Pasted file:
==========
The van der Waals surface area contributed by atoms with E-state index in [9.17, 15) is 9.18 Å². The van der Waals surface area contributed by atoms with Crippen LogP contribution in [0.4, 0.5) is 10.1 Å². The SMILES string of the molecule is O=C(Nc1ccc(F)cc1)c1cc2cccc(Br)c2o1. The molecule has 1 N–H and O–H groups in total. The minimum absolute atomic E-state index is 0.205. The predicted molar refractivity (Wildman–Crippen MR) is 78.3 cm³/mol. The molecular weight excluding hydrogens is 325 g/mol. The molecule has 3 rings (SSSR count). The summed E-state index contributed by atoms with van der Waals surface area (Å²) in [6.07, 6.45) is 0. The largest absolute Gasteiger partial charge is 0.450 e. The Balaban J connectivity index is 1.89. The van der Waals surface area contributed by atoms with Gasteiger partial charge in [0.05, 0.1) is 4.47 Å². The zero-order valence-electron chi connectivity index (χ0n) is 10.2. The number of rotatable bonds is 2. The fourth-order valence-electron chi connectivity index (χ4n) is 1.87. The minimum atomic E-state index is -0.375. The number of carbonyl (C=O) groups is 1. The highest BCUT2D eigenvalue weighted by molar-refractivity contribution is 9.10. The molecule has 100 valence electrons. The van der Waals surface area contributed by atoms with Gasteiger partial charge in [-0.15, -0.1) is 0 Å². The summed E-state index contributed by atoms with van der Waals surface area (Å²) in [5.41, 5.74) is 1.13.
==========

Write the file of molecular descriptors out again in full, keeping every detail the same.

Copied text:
The van der Waals surface area contributed by atoms with E-state index in [9.17, 15) is 9.18 Å². The van der Waals surface area contributed by atoms with Crippen LogP contribution in [0.4, 0.5) is 10.1 Å². The SMILES string of the molecule is O=C(Nc1ccc(F)cc1)c1cc2cccc(Br)c2o1. The molecule has 1 N–H and O–H groups in total. The minimum absolute atomic E-state index is 0.205. The predicted molar refractivity (Wildman–Crippen MR) is 78.3 cm³/mol. The molecular weight excluding hydrogens is 325 g/mol. The molecule has 3 rings (SSSR count). The summed E-state index contributed by atoms with van der Waals surface area (Å²) in [6.07, 6.45) is 0. The largest absolute Gasteiger partial charge is 0.450 e. The Balaban J connectivity index is 1.89. The van der Waals surface area contributed by atoms with Gasteiger partial charge in [0.05, 0.1) is 4.47 Å². The zero-order valence-electron chi connectivity index (χ0n) is 10.2. The number of rotatable bonds is 2. The fourth-order valence-electron chi connectivity index (χ4n) is 1.87. The minimum atomic E-state index is -0.375. The number of carbonyl (C=O) groups is 1. The highest BCUT2D eigenvalue weighted by molar-refractivity contribution is 9.10. The molecule has 100 valence electrons. The van der Waals surface area contributed by atoms with Gasteiger partial charge in [-0.15, -0.1) is 0 Å². The summed E-state index contributed by atoms with van der Waals surface area (Å²) in [5.41, 5.74) is 1.13.